“We set out to get out the top six and to get back into a cup final and back into Europe. We missed out on the top six, but we finished the season strongly and got to a cup final and into Europe. The young lads did very well in the final, as they have done pretty much since coming into the team for the semi-final. The future’s bright for those players if they maintain their consistency and keep playing games. That’s the important thing for them.”

As well as working alongside Hibs’ vibrant crop of youngsters, Williams is also relishing the prospect of playing in front of a group of supporters who went even further up in his estimation following their remarkable show of defiance at the end of the cup final. “As players, it was very humbling and fantastic to see all the fans stay behind and show their appreciation,” said Williams.

“We’re bitterly disappointed for all the fans and everyone involved with the club who had such a desire to win the Scottish Cup. The fans have been fantastic all the way through the cup run and it’s hard for them to take losing a second cup final on the bounce. I hope they saw that we gave our all but were just beaten by a better side.” Hibs’ strong start to Sunday’s final showed they certainly weren’t overawed by the occasion. In a game where Hibs’ generally competed well, Williams, who captained the side in James McPake’s absence, feels the key factor was simply that Celtic’s superior quality shone through. “We were probably unlucky that we came up against Celtic in the final because, had it been any other SPL side, I think we’d have had a pretty good chance of winning it,” he explained.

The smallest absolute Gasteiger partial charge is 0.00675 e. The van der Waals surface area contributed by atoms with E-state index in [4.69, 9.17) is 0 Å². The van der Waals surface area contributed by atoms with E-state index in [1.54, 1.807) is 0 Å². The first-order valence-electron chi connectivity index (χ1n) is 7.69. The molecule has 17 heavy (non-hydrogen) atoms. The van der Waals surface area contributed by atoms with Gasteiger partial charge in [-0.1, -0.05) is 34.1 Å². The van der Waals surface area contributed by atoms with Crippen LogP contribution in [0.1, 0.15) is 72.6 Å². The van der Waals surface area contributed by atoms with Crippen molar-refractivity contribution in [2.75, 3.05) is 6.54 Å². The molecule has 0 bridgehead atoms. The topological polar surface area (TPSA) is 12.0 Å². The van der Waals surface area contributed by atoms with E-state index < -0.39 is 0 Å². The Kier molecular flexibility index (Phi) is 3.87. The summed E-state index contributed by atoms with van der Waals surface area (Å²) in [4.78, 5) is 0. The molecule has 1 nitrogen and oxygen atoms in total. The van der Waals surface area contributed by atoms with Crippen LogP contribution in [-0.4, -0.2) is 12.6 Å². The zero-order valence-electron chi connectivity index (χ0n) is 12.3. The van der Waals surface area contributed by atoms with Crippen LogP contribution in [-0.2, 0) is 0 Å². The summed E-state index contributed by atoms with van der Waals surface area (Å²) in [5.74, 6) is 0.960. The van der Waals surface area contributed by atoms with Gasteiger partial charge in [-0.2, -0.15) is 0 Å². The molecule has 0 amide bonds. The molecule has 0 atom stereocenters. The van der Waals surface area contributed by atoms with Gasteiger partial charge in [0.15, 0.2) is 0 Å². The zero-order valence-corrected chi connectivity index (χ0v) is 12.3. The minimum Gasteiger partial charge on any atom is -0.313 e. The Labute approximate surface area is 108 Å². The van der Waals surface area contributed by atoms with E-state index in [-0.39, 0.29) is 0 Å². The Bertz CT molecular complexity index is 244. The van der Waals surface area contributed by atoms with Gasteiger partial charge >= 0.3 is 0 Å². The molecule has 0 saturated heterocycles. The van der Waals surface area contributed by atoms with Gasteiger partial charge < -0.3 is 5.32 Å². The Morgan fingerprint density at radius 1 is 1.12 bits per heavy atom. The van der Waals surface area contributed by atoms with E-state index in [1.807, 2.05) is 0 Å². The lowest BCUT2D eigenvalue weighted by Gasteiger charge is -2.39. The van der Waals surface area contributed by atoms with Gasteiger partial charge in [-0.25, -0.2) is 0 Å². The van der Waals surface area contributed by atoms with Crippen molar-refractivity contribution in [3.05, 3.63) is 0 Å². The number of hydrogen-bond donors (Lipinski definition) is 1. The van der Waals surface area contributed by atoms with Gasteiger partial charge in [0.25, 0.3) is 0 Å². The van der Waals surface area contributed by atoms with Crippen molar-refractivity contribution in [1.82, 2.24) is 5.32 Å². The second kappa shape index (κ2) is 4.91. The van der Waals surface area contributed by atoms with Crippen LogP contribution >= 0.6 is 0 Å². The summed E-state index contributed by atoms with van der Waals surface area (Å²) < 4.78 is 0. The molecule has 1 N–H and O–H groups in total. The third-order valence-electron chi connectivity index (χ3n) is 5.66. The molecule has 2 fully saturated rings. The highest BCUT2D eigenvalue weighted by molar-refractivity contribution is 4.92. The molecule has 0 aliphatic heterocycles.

“It was bitterly disappointing. We worked really hard to get the final, beating SPL opposition all the way through, but we just found Celtic too tough on the day. We felt we had a realistic chance of winning it. We were in good form and had some belief and confidence about us but we just couldn’t get out noses in front, and Celtic were clinical in front of goal.

“We started brightly and created a couple of half chances. Eoin [Doyle] did well to get into the box, but I don’t think there’s much more he could have done with the header; Fraser [Forster] produced a great save. A couple of minutes later, they go up the park, get a great delivery and Hooper puts it away.”

Williams, along with defenders Paul Hanlon, Ryan McGivern and Alan Maybury, have all been questioned to varying degrees for their part in Celtic’s first two goals, both expertly scored by Gary Hooper following magnificent deliveries from the left from Anthony Stokes. While acknowledging that the goals didn’t look good from a Hibs point of view, the goalkeeper insisted that the quality produced by Hooper and Stokes would have made life difficult for any defence to deal with.

“It’s easy to look at it and assess and say people should do better in these situations, but you can’t take anything away from the quality of the delivery and the quality of the movement in the box,” he said. “Those two have a great partnership and know exactly what the other is doing. The crosses were too far out for me to deal with and Hooper’s movement was so good that he’s managed to get in between the defenders. We’re disappointed at the manner of the goals we conceded but situations like those are difficult for anyone to deal with. It was a case of Hooper being in the right place at the right time.

“The header [for the second goal] in particular was a great finish. From then on, it was always going to be an uphill task for us and we couldn’t get the goal back quickly enough, either at the end of the first half or the start of the second half, to give us a chance.”